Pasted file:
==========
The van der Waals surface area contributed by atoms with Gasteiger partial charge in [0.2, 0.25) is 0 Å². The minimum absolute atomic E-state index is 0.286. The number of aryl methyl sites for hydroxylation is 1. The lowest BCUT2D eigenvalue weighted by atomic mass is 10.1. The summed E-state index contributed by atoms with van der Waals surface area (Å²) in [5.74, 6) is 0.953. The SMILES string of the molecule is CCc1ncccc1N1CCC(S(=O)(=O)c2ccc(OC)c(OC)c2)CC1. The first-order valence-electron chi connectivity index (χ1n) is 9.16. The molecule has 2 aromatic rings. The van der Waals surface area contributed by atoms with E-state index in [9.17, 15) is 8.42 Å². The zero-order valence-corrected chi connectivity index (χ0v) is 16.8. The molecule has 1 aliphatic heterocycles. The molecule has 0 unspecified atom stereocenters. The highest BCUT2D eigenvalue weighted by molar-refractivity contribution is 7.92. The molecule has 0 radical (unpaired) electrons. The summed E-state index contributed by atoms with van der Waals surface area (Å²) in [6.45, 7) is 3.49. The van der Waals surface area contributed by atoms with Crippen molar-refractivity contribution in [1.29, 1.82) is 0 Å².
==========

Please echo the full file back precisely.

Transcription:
The van der Waals surface area contributed by atoms with Gasteiger partial charge in [0.2, 0.25) is 0 Å². The minimum absolute atomic E-state index is 0.286. The number of aryl methyl sites for hydroxylation is 1. The lowest BCUT2D eigenvalue weighted by atomic mass is 10.1. The summed E-state index contributed by atoms with van der Waals surface area (Å²) in [5.74, 6) is 0.953. The SMILES string of the molecule is CCc1ncccc1N1CCC(S(=O)(=O)c2ccc(OC)c(OC)c2)CC1. The first-order valence-electron chi connectivity index (χ1n) is 9.16. The molecule has 2 aromatic rings. The van der Waals surface area contributed by atoms with E-state index in [9.17, 15) is 8.42 Å². The zero-order valence-corrected chi connectivity index (χ0v) is 16.8. The molecule has 1 aliphatic heterocycles. The molecule has 0 unspecified atom stereocenters. The highest BCUT2D eigenvalue weighted by molar-refractivity contribution is 7.92. The molecule has 0 radical (unpaired) electrons. The summed E-state index contributed by atoms with van der Waals surface area (Å²) in [6.45, 7) is 3.49. The van der Waals surface area contributed by atoms with Crippen molar-refractivity contribution in [1.29, 1.82) is 0 Å².